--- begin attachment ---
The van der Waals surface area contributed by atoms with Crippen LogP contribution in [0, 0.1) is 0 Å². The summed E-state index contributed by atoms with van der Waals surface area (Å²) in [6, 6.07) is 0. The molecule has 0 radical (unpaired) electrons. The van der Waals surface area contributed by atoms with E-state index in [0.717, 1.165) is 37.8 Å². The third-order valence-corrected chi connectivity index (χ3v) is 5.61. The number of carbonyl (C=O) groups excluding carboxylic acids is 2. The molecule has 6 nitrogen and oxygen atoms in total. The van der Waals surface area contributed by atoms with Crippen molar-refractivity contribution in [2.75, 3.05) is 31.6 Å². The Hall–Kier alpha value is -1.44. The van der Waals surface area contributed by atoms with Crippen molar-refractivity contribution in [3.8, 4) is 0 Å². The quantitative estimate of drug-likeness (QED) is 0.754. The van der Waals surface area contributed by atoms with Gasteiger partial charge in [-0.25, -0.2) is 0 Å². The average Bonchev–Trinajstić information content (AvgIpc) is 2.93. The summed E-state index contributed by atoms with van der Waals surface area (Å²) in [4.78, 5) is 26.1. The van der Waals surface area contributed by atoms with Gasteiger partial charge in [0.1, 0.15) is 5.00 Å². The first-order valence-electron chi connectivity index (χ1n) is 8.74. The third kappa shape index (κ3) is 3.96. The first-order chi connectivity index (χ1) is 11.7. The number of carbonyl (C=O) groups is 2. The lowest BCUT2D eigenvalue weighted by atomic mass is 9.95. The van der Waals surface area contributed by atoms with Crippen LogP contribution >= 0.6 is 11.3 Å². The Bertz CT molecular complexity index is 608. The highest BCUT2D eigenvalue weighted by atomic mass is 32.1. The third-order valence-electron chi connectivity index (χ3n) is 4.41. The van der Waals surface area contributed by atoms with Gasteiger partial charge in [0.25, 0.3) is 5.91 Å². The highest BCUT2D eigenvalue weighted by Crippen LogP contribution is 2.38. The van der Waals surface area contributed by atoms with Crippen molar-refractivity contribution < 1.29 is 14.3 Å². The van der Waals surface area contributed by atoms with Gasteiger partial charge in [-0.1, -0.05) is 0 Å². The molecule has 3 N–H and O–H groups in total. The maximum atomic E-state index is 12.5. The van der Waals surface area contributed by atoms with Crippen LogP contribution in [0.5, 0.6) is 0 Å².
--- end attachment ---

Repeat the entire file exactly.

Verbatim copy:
The van der Waals surface area contributed by atoms with Crippen LogP contribution in [0, 0.1) is 0 Å². The summed E-state index contributed by atoms with van der Waals surface area (Å²) in [6, 6.07) is 0. The molecule has 0 radical (unpaired) electrons. The van der Waals surface area contributed by atoms with E-state index in [0.717, 1.165) is 37.8 Å². The third-order valence-corrected chi connectivity index (χ3v) is 5.61. The number of carbonyl (C=O) groups excluding carboxylic acids is 2. The molecule has 6 nitrogen and oxygen atoms in total. The van der Waals surface area contributed by atoms with Crippen molar-refractivity contribution in [2.75, 3.05) is 31.6 Å². The Hall–Kier alpha value is -1.44. The van der Waals surface area contributed by atoms with Crippen molar-refractivity contribution in [3.8, 4) is 0 Å². The quantitative estimate of drug-likeness (QED) is 0.754. The van der Waals surface area contributed by atoms with Gasteiger partial charge in [-0.25, -0.2) is 0 Å². The average Bonchev–Trinajstić information content (AvgIpc) is 2.93. The summed E-state index contributed by atoms with van der Waals surface area (Å²) in [4.78, 5) is 26.1. The van der Waals surface area contributed by atoms with Gasteiger partial charge in [0.1, 0.15) is 5.00 Å². The first-order valence-electron chi connectivity index (χ1n) is 8.74. The third kappa shape index (κ3) is 3.96. The first-order chi connectivity index (χ1) is 11.7. The number of carbonyl (C=O) groups is 2. The lowest BCUT2D eigenvalue weighted by atomic mass is 9.95. The van der Waals surface area contributed by atoms with Crippen LogP contribution >= 0.6 is 11.3 Å². The Bertz CT molecular complexity index is 608. The highest BCUT2D eigenvalue weighted by atomic mass is 32.1. The third-order valence-electron chi connectivity index (χ3n) is 4.41. The van der Waals surface area contributed by atoms with Gasteiger partial charge in [0.25, 0.3) is 5.91 Å². The highest BCUT2D eigenvalue weighted by Crippen LogP contribution is 2.38. The van der Waals surface area contributed by atoms with Crippen molar-refractivity contribution < 1.29 is 14.3 Å². The van der Waals surface area contributed by atoms with Gasteiger partial charge in [-0.1, -0.05) is 0 Å². The molecule has 3 N–H and O–H groups in total. The maximum atomic E-state index is 12.5. The van der Waals surface area contributed by atoms with Crippen LogP contribution in [0.5, 0.6) is 0 Å².